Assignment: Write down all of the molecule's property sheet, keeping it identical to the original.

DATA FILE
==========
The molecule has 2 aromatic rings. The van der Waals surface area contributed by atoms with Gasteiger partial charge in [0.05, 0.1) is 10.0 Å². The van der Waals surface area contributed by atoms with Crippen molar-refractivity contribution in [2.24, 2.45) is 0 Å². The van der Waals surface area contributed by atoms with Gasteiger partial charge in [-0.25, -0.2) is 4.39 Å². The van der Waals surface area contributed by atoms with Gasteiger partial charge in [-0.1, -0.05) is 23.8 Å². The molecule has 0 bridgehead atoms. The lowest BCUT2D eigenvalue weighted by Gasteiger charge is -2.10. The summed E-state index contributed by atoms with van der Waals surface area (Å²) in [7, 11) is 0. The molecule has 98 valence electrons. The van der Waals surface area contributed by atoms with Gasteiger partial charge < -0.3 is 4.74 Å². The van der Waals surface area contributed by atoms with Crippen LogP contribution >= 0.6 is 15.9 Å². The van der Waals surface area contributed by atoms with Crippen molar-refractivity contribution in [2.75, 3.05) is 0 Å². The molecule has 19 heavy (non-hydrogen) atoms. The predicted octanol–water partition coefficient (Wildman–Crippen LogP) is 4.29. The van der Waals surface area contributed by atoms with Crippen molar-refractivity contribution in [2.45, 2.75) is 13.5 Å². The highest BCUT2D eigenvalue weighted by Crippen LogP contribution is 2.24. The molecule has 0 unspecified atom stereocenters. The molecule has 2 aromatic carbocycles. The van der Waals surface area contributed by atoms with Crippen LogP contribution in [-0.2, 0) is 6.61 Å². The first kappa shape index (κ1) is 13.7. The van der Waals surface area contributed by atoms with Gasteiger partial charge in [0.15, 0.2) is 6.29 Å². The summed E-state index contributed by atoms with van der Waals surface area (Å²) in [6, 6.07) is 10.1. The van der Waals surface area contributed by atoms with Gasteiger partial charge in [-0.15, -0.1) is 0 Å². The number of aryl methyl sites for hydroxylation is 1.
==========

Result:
The molecule has 2 aromatic rings. The van der Waals surface area contributed by atoms with Gasteiger partial charge in [0.05, 0.1) is 10.0 Å². The van der Waals surface area contributed by atoms with Crippen molar-refractivity contribution in [2.24, 2.45) is 0 Å². The van der Waals surface area contributed by atoms with Gasteiger partial charge in [-0.25, -0.2) is 4.39 Å². The van der Waals surface area contributed by atoms with Gasteiger partial charge in [-0.1, -0.05) is 23.8 Å². The molecule has 0 bridgehead atoms. The lowest BCUT2D eigenvalue weighted by Gasteiger charge is -2.10. The summed E-state index contributed by atoms with van der Waals surface area (Å²) in [7, 11) is 0. The molecule has 98 valence electrons. The van der Waals surface area contributed by atoms with Gasteiger partial charge < -0.3 is 4.74 Å². The van der Waals surface area contributed by atoms with Crippen LogP contribution >= 0.6 is 15.9 Å². The van der Waals surface area contributed by atoms with Crippen molar-refractivity contribution in [2.75, 3.05) is 0 Å². The molecule has 19 heavy (non-hydrogen) atoms. The predicted octanol–water partition coefficient (Wildman–Crippen LogP) is 4.29. The van der Waals surface area contributed by atoms with Crippen molar-refractivity contribution in [2.45, 2.75) is 13.5 Å². The highest BCUT2D eigenvalue weighted by Crippen LogP contribution is 2.24. The molecule has 0 unspecified atom stereocenters. The molecule has 2 aromatic carbocycles. The van der Waals surface area contributed by atoms with Crippen LogP contribution in [-0.2, 0) is 6.61 Å². The first kappa shape index (κ1) is 13.7. The van der Waals surface area contributed by atoms with Gasteiger partial charge in [0.15, 0.2) is 6.29 Å². The summed E-state index contributed by atoms with van der Waals surface area (Å²) in [6, 6.07) is 10.1. The van der Waals surface area contributed by atoms with Gasteiger partial charge in [-0.15, -0.1) is 0 Å². The number of aryl methyl sites for hydroxylation is 1.